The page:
As a single mom with a chronic illness, I never think “I wish I had a man to help me”

From an early age, I was taught that I had to find a man to marry so as not to end up alone in the world.

As a woman, I was not able to take care of myself – at least that was the message of my Cypriot-Australian culture – I needed a husband to help me do it.

There was no mention of love or compatibility and sexual or emotional connection.

The checklist included other references: was he from a good family? Did he have a good job? Money? Was he the father of a family?

When I got married at 22, my relationship ticked all of those boxes.

It was great until it all started to feel awful. And then, 10 years later, I divorced.

Dating after divorce

After our separation, I explored different casual relationships as a single mom.

These relationships were mostly rooted in sexual chemistry.

It made sense, considering that I was never taught anything about sex or sexual compatibility other than it was a sin outside of marriage.

It was as if my body was opening a path forward.

With family ties still strained and stressful complications with co-parenting, after seven years of casual dating, I have again fallen into another safe and comfortable relationship.

He ticked all the boxes but left me frustrated and like a dead fish.

I think single mothers, especially those with chronic illnesses like me, are vulnerable to such relationships for fear of not fending for themselves.

But in the long run, I have found these kinds of relationships detrimental to my emotional well-being.

While the person can be nice and a good person, if they are not the right person, it impacts my self-confidence and self-esteem, which also affects my physical health.

After a while, the positives that a person brings to your life don’t outweigh the negatives.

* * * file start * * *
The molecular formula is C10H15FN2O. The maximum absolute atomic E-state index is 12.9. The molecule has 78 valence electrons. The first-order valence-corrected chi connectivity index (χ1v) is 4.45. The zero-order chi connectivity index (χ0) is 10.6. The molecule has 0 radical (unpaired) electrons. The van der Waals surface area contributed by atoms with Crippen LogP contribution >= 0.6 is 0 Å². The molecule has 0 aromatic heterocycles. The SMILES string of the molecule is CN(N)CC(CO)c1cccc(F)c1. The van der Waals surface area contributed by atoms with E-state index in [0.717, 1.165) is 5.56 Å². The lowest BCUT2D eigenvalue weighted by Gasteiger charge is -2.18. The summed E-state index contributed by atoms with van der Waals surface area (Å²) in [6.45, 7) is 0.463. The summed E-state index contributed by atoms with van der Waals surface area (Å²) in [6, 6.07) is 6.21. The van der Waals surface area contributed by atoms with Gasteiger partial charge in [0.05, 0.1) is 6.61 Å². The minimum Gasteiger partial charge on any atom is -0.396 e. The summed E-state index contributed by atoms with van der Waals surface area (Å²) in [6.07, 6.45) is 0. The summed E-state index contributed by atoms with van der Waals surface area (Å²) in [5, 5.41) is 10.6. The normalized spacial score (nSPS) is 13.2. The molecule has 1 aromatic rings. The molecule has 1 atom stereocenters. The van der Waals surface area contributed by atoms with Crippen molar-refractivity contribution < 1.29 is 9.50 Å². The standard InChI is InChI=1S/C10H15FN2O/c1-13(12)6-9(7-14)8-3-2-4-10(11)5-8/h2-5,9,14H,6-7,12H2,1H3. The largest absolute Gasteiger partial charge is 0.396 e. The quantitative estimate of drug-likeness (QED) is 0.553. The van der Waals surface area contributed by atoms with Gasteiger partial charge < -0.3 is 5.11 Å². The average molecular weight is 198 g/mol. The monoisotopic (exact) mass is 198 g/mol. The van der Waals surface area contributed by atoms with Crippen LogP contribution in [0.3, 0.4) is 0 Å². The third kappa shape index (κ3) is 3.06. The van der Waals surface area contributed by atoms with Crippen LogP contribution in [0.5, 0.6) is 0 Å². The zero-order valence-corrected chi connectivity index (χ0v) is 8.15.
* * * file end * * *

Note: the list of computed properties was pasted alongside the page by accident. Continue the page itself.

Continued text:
It wasn’t until the end of the second relationship that I realized that checking all of the boxes for my migrant parents was only half the equation for a successful relationship.

While these things must be there, the other parts like physical / sexual and emotional compatibility, connection and compatibility must be there as well.

Speaking to other women, and in my own experience, it’s common for women not to learn that these are essential ingredients.

Culture, religion, or conservative parenting styles can even condition women to believe that wanting these things is selfish and shameful.

Support comes from all sides

While I was initially worried about leaving my relationship and not having companionship and support, after almost a year, I never once thought that I needed a man to help me.

I now realize that wanting love and wanting a man to help me are two very different things.

I now know what kind of relationship I want and need. It is not good for our children to see us settling for less than our needs.

This means that they will also do the same in their relationships. They need to see their parents happy and in love, not cranky and dissatisfied.

I have learned how empowering it is to rely on other male supports in my life; my male friends.

Having male friends is great and having great brothers-in-law is great too.

Whenever I need help, I ask them. Whenever I crave masculine energy, I pick up the phone and chat with them.

I am very good friends with my ex-boyfriend and he is always a positive influence in my daughter’s life.

“I know it’s gonna be okay”

Cultivating a positive network of friends and family around me helps. I was single for seven years and was fine.

I have built strong inner resources to cope. Take care of yourself, exercise, meditate, keep up to date with doctor’s appointments.

I cut myself a little slack and take take out on tough days and try to stay positive.

Although my chronic illness has only developed in the last few years, I still know that everything will be fine.

Taking a little here and a little there can almost create a whole person. And, in the meantime, I’ll wait for my man to come.

I haven’t given up on love at all and I never will.

Koraly Dimitriadis is a Cypriot-Australian writer and performer and the author of the poetry books Love and F — k Poems and Just Give Me The Pills. Koraly is working on her first non-fiction book, Not Till You’re Married and tweets on: @koralyd.

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